Packing all these amenities into homes that will sell for under a half-million dollars was baffling at first to Asahina, whose company usually only builds one home at a time. It is simply a product of economies of scale, and the winner is the first-time homebuyer who, while they will not have a unique home, do get a home packed with amenities they otherwise would never have a chance to afford.

“It is amazing to me, because I am in the construction industry and I design homes, the value in these homes – there is no way that I could match it,” says Asahina, who has been building homes here for the past 48 years. “The amount of stuff that is in the basket and the amount you pay for that basket, it is just amazing!”

The greenness of the home is not the only judging criteria, however. There are seven judges, each with their own specialty: architecture, contractor, appraisal, Realtor, interior design, landscape and financing. The first six seem to be natural extensions of judging a building, but how exactly do you judge financing a home?

“I am not looking at the house itself, I probably have the easiest job out of all the judges,” says Linda Nakamura, the financing judge and vice president of First Hawaiian Bank. “For me, it is pretty black and white. In today’s market the rates are so low, so we are looking to see what the developers are providing. Are they covering closing costs? Are they providing credits and incentives?”

In each development, she looks at the perks the developers are including, but also at things such as if they have advisers there to help the first-time buyer through the process, how easily understandable the language is for the buyer and how flexible their financial packages are. While these are not as glamorous as granite countertops, they may be some of the most important issues that a new homeowner is going to face.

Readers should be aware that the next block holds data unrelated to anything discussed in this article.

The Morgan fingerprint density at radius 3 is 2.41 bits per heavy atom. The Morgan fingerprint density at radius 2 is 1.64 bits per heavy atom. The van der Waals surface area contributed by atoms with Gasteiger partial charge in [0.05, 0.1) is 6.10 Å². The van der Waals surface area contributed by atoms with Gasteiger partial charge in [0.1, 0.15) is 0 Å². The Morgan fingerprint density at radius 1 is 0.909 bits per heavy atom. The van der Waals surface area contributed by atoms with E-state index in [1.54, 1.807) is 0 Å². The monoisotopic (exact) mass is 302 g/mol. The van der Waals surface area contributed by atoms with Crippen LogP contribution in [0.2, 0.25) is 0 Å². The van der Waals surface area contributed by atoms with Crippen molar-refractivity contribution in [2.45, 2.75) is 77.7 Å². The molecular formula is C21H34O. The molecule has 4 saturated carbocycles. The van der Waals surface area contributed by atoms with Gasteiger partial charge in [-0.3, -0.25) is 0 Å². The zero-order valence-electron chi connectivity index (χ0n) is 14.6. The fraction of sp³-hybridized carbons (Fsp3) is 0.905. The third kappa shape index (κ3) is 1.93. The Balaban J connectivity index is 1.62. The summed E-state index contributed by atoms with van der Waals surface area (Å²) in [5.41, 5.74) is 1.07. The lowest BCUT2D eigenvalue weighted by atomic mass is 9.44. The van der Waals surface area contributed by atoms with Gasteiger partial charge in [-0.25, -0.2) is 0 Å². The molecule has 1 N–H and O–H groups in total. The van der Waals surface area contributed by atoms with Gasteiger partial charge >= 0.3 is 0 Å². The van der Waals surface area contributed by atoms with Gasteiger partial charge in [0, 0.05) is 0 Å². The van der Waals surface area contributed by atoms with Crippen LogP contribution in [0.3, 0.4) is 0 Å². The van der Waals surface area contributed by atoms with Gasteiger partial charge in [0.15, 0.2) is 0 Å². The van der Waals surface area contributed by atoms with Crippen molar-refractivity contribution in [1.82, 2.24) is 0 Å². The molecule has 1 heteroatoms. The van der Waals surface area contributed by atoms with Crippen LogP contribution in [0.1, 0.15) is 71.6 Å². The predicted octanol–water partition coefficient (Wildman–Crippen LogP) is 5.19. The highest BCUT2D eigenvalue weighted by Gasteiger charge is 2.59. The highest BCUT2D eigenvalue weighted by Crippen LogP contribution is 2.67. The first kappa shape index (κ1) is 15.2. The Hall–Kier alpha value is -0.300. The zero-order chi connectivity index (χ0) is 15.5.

“It is great to market this side of the island,” says Nakamura, who bought her first home in Makakilo. “We are looking at Kapolei as the Second City. This is where the families are moving to. Most first-time buyers cannot afford a home in town. It’s great for families to get into a startup home and move up later.”

While she has a natural rooting interest in more people buying homes as manager of the Mortgage Service Center at First

Hawaiian, she is excited about the positive impact that having affordable and efficient new homes can have on young families.

“From a community standpoint, we want people in homes,” says Nakamura. “It helps the economy, and statistics show that kids in a steady home, rather than bouncing from one residence to another, do better in school.”

Making sure that the home is built to the highest standard is where Asahina picks it up. A half-century in the business gives him the critical eye he needs, and each site has a building expert who can answer the questions he may have about the materials within the walls.

His judgments on the quality of the work, the visual appeal of the overall design and the appropriateness of the materials all inform his decision, but when it comes down to the final grade, he uses a much less regimented rubric.

“The one thing that I look for, and I know this is subjective, irrespective of the details – ceiling, the stairwell, whatever it may be – is the comfortability of the home,” says Asahina, coining a phrase of his own design. “Do I want to sit down? If I do, I think it is a good thing. A home should be something that you can escape to and re-energize.”

The Parade of Homes will be held in the first two weeks of October with open houses every day in all seven entrants. Winners were to be announced Oct. 2 at the Awards Gala to be held at The Royal Hawaiian.

Visitors to any of the open houses get to enter for a chance to win a photovoltaic system from Bonterra Solar Services. If you would like information on the gala, locations of the entrants or to see floor plans, you can check out its website at biahawaii.org or call 847-4666.